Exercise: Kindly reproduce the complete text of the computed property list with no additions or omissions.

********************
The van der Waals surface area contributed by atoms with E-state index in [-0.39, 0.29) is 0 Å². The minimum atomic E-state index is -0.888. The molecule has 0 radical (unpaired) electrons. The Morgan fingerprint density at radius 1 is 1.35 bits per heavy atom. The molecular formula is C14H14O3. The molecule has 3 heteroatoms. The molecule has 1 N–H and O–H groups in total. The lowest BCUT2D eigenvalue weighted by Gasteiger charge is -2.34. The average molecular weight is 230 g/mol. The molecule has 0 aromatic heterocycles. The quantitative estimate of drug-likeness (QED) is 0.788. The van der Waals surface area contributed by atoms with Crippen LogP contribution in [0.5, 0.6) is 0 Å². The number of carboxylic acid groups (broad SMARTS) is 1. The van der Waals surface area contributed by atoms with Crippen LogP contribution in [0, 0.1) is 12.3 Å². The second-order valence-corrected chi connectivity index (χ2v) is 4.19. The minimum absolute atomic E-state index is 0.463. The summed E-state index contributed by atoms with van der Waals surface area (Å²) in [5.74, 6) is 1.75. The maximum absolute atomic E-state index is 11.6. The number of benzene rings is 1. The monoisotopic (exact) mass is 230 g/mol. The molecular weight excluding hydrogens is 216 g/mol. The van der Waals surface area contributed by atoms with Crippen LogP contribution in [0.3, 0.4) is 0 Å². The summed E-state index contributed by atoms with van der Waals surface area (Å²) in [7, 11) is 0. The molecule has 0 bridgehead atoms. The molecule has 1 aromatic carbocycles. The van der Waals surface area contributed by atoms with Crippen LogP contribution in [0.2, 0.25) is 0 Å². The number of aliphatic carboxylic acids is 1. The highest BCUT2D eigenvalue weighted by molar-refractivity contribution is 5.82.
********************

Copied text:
The van der Waals surface area contributed by atoms with E-state index in [-0.39, 0.29) is 0 Å². The minimum atomic E-state index is -0.888. The molecule has 0 radical (unpaired) electrons. The Morgan fingerprint density at radius 1 is 1.35 bits per heavy atom. The molecular formula is C14H14O3. The molecule has 3 heteroatoms. The molecule has 1 N–H and O–H groups in total. The lowest BCUT2D eigenvalue weighted by Gasteiger charge is -2.34. The average molecular weight is 230 g/mol. The molecule has 0 aromatic heterocycles. The quantitative estimate of drug-likeness (QED) is 0.788. The van der Waals surface area contributed by atoms with Crippen LogP contribution in [0.5, 0.6) is 0 Å². The number of carboxylic acid groups (broad SMARTS) is 1. The van der Waals surface area contributed by atoms with Crippen LogP contribution in [0, 0.1) is 12.3 Å². The second-order valence-corrected chi connectivity index (χ2v) is 4.19. The minimum absolute atomic E-state index is 0.463. The summed E-state index contributed by atoms with van der Waals surface area (Å²) in [5.74, 6) is 1.75. The maximum absolute atomic E-state index is 11.6. The number of benzene rings is 1. The monoisotopic (exact) mass is 230 g/mol. The molecular weight excluding hydrogens is 216 g/mol. The van der Waals surface area contributed by atoms with Crippen LogP contribution in [0.3, 0.4) is 0 Å². The summed E-state index contributed by atoms with van der Waals surface area (Å²) in [7, 11) is 0. The molecule has 0 bridgehead atoms. The molecule has 1 aromatic carbocycles. The van der Waals surface area contributed by atoms with Crippen LogP contribution in [0.2, 0.25) is 0 Å². The number of aliphatic carboxylic acids is 1. The highest BCUT2D eigenvalue weighted by molar-refractivity contribution is 5.82.